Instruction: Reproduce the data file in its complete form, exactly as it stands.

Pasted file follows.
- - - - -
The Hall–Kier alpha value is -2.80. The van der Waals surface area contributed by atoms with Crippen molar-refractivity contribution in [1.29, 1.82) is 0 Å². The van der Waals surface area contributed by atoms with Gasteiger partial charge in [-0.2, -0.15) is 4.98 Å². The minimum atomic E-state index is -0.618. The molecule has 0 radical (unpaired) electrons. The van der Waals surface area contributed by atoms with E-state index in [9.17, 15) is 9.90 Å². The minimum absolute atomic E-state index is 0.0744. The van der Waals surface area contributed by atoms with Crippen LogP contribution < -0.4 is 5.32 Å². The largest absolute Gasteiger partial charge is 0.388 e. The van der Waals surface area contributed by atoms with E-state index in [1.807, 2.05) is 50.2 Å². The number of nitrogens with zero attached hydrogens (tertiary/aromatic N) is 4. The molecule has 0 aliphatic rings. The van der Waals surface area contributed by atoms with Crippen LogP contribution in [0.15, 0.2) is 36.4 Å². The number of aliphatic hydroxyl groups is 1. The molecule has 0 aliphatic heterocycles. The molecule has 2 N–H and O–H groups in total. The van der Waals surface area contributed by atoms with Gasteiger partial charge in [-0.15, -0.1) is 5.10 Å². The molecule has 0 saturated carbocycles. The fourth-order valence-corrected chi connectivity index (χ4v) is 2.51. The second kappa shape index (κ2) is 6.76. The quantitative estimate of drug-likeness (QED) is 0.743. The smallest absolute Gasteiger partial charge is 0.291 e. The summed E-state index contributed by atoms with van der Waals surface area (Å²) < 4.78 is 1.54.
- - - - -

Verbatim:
The Hall–Kier alpha value is -2.80. The van der Waals surface area contributed by atoms with Crippen molar-refractivity contribution in [1.29, 1.82) is 0 Å². The van der Waals surface area contributed by atoms with Gasteiger partial charge in [-0.2, -0.15) is 4.98 Å². The minimum atomic E-state index is -0.618. The molecule has 0 radical (unpaired) electrons. The van der Waals surface area contributed by atoms with E-state index in [9.17, 15) is 9.90 Å². The minimum absolute atomic E-state index is 0.0744. The van der Waals surface area contributed by atoms with Crippen LogP contribution < -0.4 is 5.32 Å². The largest absolute Gasteiger partial charge is 0.388 e. The van der Waals surface area contributed by atoms with E-state index in [1.807, 2.05) is 50.2 Å². The number of nitrogens with zero attached hydrogens (tertiary/aromatic N) is 4. The molecule has 0 aliphatic rings. The van der Waals surface area contributed by atoms with Crippen LogP contribution in [0.15, 0.2) is 36.4 Å². The number of aliphatic hydroxyl groups is 1. The molecule has 0 aliphatic heterocycles. The molecule has 2 N–H and O–H groups in total. The van der Waals surface area contributed by atoms with Gasteiger partial charge in [-0.15, -0.1) is 5.10 Å². The molecule has 0 saturated carbocycles. The fourth-order valence-corrected chi connectivity index (χ4v) is 2.51. The second kappa shape index (κ2) is 6.76. The quantitative estimate of drug-likeness (QED) is 0.743. The smallest absolute Gasteiger partial charge is 0.291 e. The summed E-state index contributed by atoms with van der Waals surface area (Å²) < 4.78 is 1.54.